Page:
Finding their song: Reviving the declining Western Chorus Frog population is now essential

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In November 2021, Canada’s Environment and Climate Change Minister, Steven Guilbeault, issued an emergency order that immediately halted residential development in Longueuil, Quebec, to protect critical habitat for the one of Canada’s threatened amphibian species, the Western Chorus Frog.

Although this is one of the few cases where the federal government has applied the Species at Risk Act to stop development on private land, the western chorus frog population of the Canadian Shield – in addition to many other closely related species – has declined over the past 60 years. and continues to be a problem in Canada.

It was recently announced that the proposed alignment of Highway 413 in Ontario will affect the habitat of 11 species at risk, including the Western Chorus Frog. The recent disappearance of this frog and its habitat, particularly in parts of Ontario and Quebec, has caused much concern and controversy.

As an acoustical behavioral ecologist and reproductive endocrinologist who invented an injectable hormone blend that induces reproduction in frogs, we believe that hope still exists. Habitat protection and restoration, advanced reproductive technologies and reintroduction procedures are all at your fingertips. This multifaceted approach could help slow the decline of chorus frogs and other amphibians.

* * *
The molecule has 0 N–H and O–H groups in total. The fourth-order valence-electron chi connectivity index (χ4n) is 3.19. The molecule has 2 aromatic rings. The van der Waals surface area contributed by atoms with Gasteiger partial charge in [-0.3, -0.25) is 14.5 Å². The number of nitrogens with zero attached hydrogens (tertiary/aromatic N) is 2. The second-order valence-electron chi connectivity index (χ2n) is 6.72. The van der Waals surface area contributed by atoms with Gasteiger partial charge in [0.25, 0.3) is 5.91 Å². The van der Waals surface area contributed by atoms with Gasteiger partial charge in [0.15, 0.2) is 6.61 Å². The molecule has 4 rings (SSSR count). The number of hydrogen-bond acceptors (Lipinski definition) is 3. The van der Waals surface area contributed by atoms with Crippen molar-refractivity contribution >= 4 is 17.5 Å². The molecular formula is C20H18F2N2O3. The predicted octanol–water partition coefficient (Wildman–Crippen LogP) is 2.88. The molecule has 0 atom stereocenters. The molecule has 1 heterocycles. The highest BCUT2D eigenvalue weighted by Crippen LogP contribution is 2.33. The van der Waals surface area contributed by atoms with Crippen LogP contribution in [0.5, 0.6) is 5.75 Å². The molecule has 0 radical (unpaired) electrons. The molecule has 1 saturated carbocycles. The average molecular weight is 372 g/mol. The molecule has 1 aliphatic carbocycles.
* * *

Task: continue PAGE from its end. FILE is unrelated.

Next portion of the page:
In November 2021, Canada’s Environment and Climate Change Minister, Steven Guilbeault, issued an emergency order that immediately halted residential development in Longueuil, Quebec, to protect critical habitat for the one of Canada’s threatened amphibian species, the Western Chorus Frog.

Although this is one of the few cases where the federal government has applied the Species at Risk Act to stop development on private land, the western chorus frog population of the Canadian Shield – in addition to many other closely related species – has declined over the past 60 years. and continues to be a problem in Canada.

It was recently announced that the proposed alignment of Highway 413 in Ontario will affect the habitat of 11 species at risk, including the Western Chorus Frog. The recent disappearance of this frog and its habitat, particularly in parts of Ontario and Quebec, has caused much concern and controversy.

As an acoustical behavioral ecologist and reproductive endocrinologist who invented an injectable hormone blend that induces reproduction in frogs, we believe that hope still exists. Habitat protection and restoration, advanced reproductive technologies and reintroduction procedures are all at your fingertips. This multifaceted approach could help slow the decline of chorus frogs and other amphibians.

Amphibians, including the Western Chorus Frog and other frogs, toads, and salamanders, play vital ecological roles in the environment. They are essential links in the local food chain. They are also economically important, as they provide free pest control in residential areas by consuming insect species, such as mosquitoes and black flies, without the need for pesticides potentially harmful to wildlife.